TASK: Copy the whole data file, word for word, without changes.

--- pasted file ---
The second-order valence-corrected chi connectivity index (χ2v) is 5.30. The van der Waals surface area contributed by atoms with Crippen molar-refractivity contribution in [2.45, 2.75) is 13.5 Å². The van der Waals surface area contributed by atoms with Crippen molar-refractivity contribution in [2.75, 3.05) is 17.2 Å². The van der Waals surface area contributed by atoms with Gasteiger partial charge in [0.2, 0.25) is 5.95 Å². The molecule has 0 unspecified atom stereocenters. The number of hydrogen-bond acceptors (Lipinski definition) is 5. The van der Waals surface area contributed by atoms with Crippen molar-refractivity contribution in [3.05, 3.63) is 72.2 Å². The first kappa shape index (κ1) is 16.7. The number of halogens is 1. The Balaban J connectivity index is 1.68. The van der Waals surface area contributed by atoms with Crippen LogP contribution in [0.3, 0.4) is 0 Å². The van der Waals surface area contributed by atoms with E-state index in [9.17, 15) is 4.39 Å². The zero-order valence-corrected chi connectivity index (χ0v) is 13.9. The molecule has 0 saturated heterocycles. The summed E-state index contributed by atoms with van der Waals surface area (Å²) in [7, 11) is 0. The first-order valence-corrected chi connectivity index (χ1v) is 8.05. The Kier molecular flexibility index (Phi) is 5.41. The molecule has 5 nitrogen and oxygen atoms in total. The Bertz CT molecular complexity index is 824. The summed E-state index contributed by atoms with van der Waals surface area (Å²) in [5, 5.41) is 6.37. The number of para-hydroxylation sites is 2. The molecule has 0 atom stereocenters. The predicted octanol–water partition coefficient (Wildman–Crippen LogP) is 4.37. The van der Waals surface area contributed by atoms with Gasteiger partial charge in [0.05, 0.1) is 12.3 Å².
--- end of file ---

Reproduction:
The second-order valence-corrected chi connectivity index (χ2v) is 5.30. The van der Waals surface area contributed by atoms with Crippen molar-refractivity contribution in [2.45, 2.75) is 13.5 Å². The van der Waals surface area contributed by atoms with Crippen molar-refractivity contribution in [2.75, 3.05) is 17.2 Å². The van der Waals surface area contributed by atoms with Gasteiger partial charge in [0.2, 0.25) is 5.95 Å². The molecule has 0 unspecified atom stereocenters. The number of hydrogen-bond acceptors (Lipinski definition) is 5. The van der Waals surface area contributed by atoms with Crippen molar-refractivity contribution in [3.05, 3.63) is 72.2 Å². The first kappa shape index (κ1) is 16.7. The number of halogens is 1. The Balaban J connectivity index is 1.68. The van der Waals surface area contributed by atoms with Crippen LogP contribution in [0.3, 0.4) is 0 Å². The van der Waals surface area contributed by atoms with E-state index in [9.17, 15) is 4.39 Å². The zero-order valence-corrected chi connectivity index (χ0v) is 13.9. The molecule has 0 saturated heterocycles. The summed E-state index contributed by atoms with van der Waals surface area (Å²) in [7, 11) is 0. The first-order valence-corrected chi connectivity index (χ1v) is 8.05. The Kier molecular flexibility index (Phi) is 5.41. The molecule has 5 nitrogen and oxygen atoms in total. The Bertz CT molecular complexity index is 824. The summed E-state index contributed by atoms with van der Waals surface area (Å²) in [5, 5.41) is 6.37. The number of para-hydroxylation sites is 2. The molecule has 0 atom stereocenters. The predicted octanol–water partition coefficient (Wildman–Crippen LogP) is 4.37. The van der Waals surface area contributed by atoms with Gasteiger partial charge in [0.05, 0.1) is 12.3 Å².